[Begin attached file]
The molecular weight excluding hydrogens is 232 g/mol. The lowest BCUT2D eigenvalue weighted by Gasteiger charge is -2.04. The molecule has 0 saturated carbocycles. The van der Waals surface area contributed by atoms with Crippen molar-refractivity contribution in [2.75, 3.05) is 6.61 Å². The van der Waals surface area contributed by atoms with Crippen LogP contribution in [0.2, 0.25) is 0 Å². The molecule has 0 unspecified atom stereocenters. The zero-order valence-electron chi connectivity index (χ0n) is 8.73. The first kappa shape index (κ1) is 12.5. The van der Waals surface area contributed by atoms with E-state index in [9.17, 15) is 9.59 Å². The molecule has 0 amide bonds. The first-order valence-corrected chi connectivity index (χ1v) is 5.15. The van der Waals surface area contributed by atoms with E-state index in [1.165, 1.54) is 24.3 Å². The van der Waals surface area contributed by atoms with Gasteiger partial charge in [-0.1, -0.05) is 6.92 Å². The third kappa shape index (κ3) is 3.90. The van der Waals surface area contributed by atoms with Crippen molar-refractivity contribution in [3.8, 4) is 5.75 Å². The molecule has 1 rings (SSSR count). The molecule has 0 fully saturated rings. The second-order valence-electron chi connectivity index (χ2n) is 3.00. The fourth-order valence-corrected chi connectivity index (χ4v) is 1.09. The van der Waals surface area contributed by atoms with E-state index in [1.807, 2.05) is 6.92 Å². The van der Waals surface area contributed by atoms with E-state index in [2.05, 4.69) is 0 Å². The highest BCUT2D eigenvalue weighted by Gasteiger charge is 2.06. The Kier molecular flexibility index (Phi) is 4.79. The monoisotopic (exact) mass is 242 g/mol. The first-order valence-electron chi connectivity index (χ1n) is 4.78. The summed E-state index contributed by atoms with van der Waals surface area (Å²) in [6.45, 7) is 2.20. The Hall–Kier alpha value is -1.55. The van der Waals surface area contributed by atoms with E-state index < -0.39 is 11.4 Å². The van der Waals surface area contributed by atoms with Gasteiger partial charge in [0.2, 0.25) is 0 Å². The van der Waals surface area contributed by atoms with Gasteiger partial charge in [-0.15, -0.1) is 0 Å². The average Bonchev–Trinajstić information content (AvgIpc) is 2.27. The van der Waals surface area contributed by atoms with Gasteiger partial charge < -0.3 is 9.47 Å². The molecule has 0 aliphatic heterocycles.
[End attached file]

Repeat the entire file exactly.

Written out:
The molecular weight excluding hydrogens is 232 g/mol. The lowest BCUT2D eigenvalue weighted by Gasteiger charge is -2.04. The molecule has 0 saturated carbocycles. The van der Waals surface area contributed by atoms with Crippen molar-refractivity contribution in [2.75, 3.05) is 6.61 Å². The van der Waals surface area contributed by atoms with Crippen LogP contribution in [0.2, 0.25) is 0 Å². The molecule has 0 unspecified atom stereocenters. The zero-order valence-electron chi connectivity index (χ0n) is 8.73. The first kappa shape index (κ1) is 12.5. The van der Waals surface area contributed by atoms with E-state index in [9.17, 15) is 9.59 Å². The molecule has 0 amide bonds. The first-order valence-corrected chi connectivity index (χ1v) is 5.15. The van der Waals surface area contributed by atoms with E-state index in [1.165, 1.54) is 24.3 Å². The van der Waals surface area contributed by atoms with Gasteiger partial charge in [-0.1, -0.05) is 6.92 Å². The third kappa shape index (κ3) is 3.90. The van der Waals surface area contributed by atoms with Crippen molar-refractivity contribution in [3.8, 4) is 5.75 Å². The molecule has 1 rings (SSSR count). The molecule has 0 fully saturated rings. The second-order valence-electron chi connectivity index (χ2n) is 3.00. The fourth-order valence-corrected chi connectivity index (χ4v) is 1.09. The van der Waals surface area contributed by atoms with E-state index in [1.807, 2.05) is 6.92 Å². The van der Waals surface area contributed by atoms with E-state index in [2.05, 4.69) is 0 Å². The highest BCUT2D eigenvalue weighted by Gasteiger charge is 2.06. The Kier molecular flexibility index (Phi) is 4.79. The monoisotopic (exact) mass is 242 g/mol. The first-order valence-electron chi connectivity index (χ1n) is 4.78. The summed E-state index contributed by atoms with van der Waals surface area (Å²) in [6.45, 7) is 2.20. The Hall–Kier alpha value is -1.55. The van der Waals surface area contributed by atoms with E-state index < -0.39 is 11.4 Å². The van der Waals surface area contributed by atoms with Gasteiger partial charge in [0.2, 0.25) is 0 Å². The van der Waals surface area contributed by atoms with Gasteiger partial charge in [-0.15, -0.1) is 0 Å². The average Bonchev–Trinajstić information content (AvgIpc) is 2.27. The van der Waals surface area contributed by atoms with Gasteiger partial charge < -0.3 is 9.47 Å². The molecule has 0 aliphatic heterocycles.